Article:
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Download The Food of a Younger Land: A Portrait of American Food—Before the National Highway System, Before Chain Restaurants, and Before Frozen Food, When the Nation’s Food Was Seasonal, Audiobook

Extended Audio Sample The Food of a Younger Land: A Portrait of American Food—Before the National Highway System, Before Chain Restaurants, and Before Frozen Food, When the Nation’s Food Was Seasonal,, by Mark Kurlansky Click for printable size audiobook cover
3 out of 53 out of 53 out of 53 out of 53 out of 5 3.00 (1,045 ratings) (rate this audio book) Author: Mark Kurlansky Narrator: Stephen Hoye Publisher: Tantor Format: Unabridged Audiobook Delivery: Instant Download Audio Length: Release Date:
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Mark Kurlansky’s The Food of a Younger Land takes us back to the food of a younger America. Before the national highway system brought the country closer together, before chain restaurants brought uniformity, and before the Frigidaire meant that frozen food could be stored for longer, the nation’s food was seasonal, regional, and traditional. It helped to form the distinct character, attitudes, and customs of those who ate it.

While Kurlansky was researching The Big Oyster in the Library of Congress, he stumbled across the archives for the America Eats project and discovered this wonderful window into our national past. In the 1930s, with the country gripped by the Great Depression and millions of Americans struggling to get by, Franklin D. Roosevelt created the Federal Writers’ Project under the New Deal to give work to artists and writers, such as John Cheever and Richard Wright. A number of writers—including Zora Neale Hurston, Eudora Welty, and Nelson Algren—were dispatched all across America to chronicle the eating habits, traditions, and struggles of local people. The project was abandoned in the early 1940s and never completed.

The Food of a Younger Nation unearths this forgotten literary and historical treasure. Mark Kurlansky’s brilliant compilation of these historic pieces, combined with authentic recipes, anecdotes, and his own musings and analysis, evokes a bygone era when Americans had never heard of fast food and the grocery store was a thing of the future.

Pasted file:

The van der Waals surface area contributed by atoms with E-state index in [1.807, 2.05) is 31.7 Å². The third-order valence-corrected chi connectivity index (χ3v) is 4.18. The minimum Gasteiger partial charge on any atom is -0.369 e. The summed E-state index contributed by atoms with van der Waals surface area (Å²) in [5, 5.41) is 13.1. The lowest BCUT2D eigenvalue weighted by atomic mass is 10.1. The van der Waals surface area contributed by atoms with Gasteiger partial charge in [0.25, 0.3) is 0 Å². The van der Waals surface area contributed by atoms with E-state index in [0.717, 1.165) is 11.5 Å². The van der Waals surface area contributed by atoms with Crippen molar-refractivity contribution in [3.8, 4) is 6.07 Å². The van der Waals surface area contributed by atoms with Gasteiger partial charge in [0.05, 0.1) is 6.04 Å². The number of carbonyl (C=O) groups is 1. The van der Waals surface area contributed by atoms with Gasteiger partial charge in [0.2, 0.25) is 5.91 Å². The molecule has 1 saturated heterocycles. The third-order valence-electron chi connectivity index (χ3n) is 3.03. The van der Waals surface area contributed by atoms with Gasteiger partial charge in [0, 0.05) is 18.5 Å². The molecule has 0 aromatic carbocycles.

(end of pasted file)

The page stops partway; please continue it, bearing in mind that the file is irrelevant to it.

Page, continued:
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Quotes & Awards

  • “Let’s raise our glasses to author Mark Kurlansky…What Kurlansky serves is a five-course literary look at our culinary culture back in the days of two-lane highways.”

    Boston Globe

  • “This extraordinary collection provides a vivid and revitalizing sense of the rural and regional characteristics and distinctions that we’ve lost and can find again here.”

    Publishers Weekly

  • “There’s no traditional story, just colors, smells, and flavors transmitted through audio. Listeners can be assured they’ll be hungry during most of the delicious feasts described.”

    AudioFile

  • “Vivid and playful dispatches from pre-interstate, pre-fast food America, when food was local and cuisine regional…Fun, illuminating, and provocative.”

    Booklist

  • An AudioFile Earphones Award winner
  • A New York Times Bestseller
  • An Oprah’s Summer Reading List selection

Listener Opinions

  • 3 out of 53 out of 53 out of 53 out of 53 out of 5 by Caroline | 2/20/2014

    " An interesting anthropological read. I especially liked the amusing chapter that gave the translations of restaurant/line cook lingo like the origins of the term "86." I made a chess pie which was a popular dish from my home state of VA. It's a dish that's made with only a few ingredients, staples that you already have in your pantry. I had only eaten before in the Amish country. Surprisingly, it turned out pretty good. It's a shame that the volume was never published b/c of WWII. At times it was choppy b/c some regions weren't as well represented. But still a good picture of that period in time before American fast food. "

  • 2 out of 52 out of 52 out of 52 out of 52 out of 5 by Nick Klagge | 2/11/2014

    " I had high hopes for this book, given my love of local and homemade food, but I was fairly disappointed. It seemed reasonably clear why these pieces had never been published back when they were created. Most are not that well written, and although it was interesting to read about the different foods, they were almost entirely bereft of characters--which, interestingly, is also a criticism I just read of Kurlansky's own new fiction work. "

  • 3 out of 53 out of 53 out of 53 out of 53 out of 5 by Lynne | 2/5/2014

    " I love the idea of this book. An abandoned WPA project discovered and researched by Kurlansky, then published virtually untouched with essays added by Kurlansky himself. And it is interesting to see how regional foods came into their own. But the book becomes dry at times, due in large part, I think, to the fact that these essays were published in their original form, which in the best case were hastily completed and, at worst, simply a listing of ingredients. But I feel the book's true merit lies in Kurlansky's research and commitment to the project. And for that, I encourage readers to pick this up, read a bit, and discover the true roots of your favorite food. "

  • 4 out of 54 out of 54 out of 54 out of 54 out of 5 by Victoria | 2/1/2014

    " Wonderful tour through the native food of all parts of our country. I learned how Hush Puppies for their name, why I always call the noon meal dinner and how crabs from California stack up to Maryland. The best part is hearing time and time again about how cooking brought people and communities together. "

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